Stars in your ads: What evidence is there that celebrity sells?
The pressure to demonstrate a return on marketing investment (ROMI) grows ever-stronger, so when considering alternative creative approaches it’s valuable to have some general guidance as to the effectiveness of one of the key executional types – celebrity.
Recent analysis by Roger Ingham of DataAlive, consultant to the IPA, is helpful. His work sheds interesting light on how powerful the use of a star can be. He has tracked the use of celebrity in winning IPA Effectiveness Awards entries over the years and the results are summarised in the table below.
Since the inception of the awards in 1980, and looking only at the main biennial competition, we can see that on average just over 14 per cent of winners used celebrity in their campaigns. However, applying a four-year rolling average, it’s clear that there’s a steadily increasing incidence of stars with the average rising to nearly 24 per cent. Marketers and their agencies are appreciating the amplifying effect a well-chosen celebrity can have in propelling their idea into the marketplace.
It’s worth noting that this sort of campaign is disproportionately successful in this the most demanding of all adland’s award schemes. For example, of the 18 IPA Grand Prix, four, or 22 per cent, have been won with celebrity cases, most recently in 2008 by ‘Keep Walking’ for Johnnie Walker by BBH.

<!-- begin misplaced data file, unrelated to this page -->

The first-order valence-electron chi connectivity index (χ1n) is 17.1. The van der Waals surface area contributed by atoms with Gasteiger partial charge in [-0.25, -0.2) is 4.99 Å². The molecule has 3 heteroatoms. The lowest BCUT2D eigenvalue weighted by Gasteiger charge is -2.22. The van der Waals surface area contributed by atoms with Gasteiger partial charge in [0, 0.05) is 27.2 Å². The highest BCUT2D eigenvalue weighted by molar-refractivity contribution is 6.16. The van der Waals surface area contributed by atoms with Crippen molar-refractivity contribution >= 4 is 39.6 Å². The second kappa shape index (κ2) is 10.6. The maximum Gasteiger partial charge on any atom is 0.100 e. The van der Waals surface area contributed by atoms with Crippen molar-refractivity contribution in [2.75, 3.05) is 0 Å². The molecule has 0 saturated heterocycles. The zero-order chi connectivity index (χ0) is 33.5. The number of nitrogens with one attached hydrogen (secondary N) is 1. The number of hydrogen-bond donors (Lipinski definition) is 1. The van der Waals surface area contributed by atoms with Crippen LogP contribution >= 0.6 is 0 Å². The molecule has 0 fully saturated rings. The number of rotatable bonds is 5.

This global campaign, using a host of local stars, transformed an ailing brand into a global icon producing a total sales growth of 48 per cent and incremental sales of US$2.21bn. Cases about campaigns using a star have also won more of the other top prizes than would be expected pro rata to entries – 18 per cent of golds, and 20 per cent of silvers.
It’s interesting to contrast Ingham’s findings with data from Millward Brown, the key source of quantitative research into the use of celebrity in advertising. This is derived from its global Knowledge Point database, which contains over 100,000 test scores. As Millward Brown concludes: “The right celebrity, used in the right way, can undoubtedly be a powerful brand asset. But using a celebrity is no guarantee of effective advertising; overall, there’s very little difference between the performance of ads with celebrities versus those without.”
I believe the reason for this finding is that Millward Brown is testing what might be considered an average pool of commercials, and thus many of these will lack the outstanding strategic thinking, consumer insight, channel planning and content creation that distinguishes the elite represented by the IPA Effectiveness Awards winners. Most crucially, the average use of a celebrity will often be for relatively superficial reasons, rather than because they’re perfect casting for a role which expresses the brand idea, and amplifies and accelerates its communication.
Millward Brown also notes that there are widespread differences in the usage of celebrities between markets. The top five and bottom five countries are set out in the table below.
But just because celebrity isn’t a popular executional approach in a given territory, it doesn’t mean to say it mightn’t be very successful if applied. Indeed the relative lack of competition could even enhance the chances of success.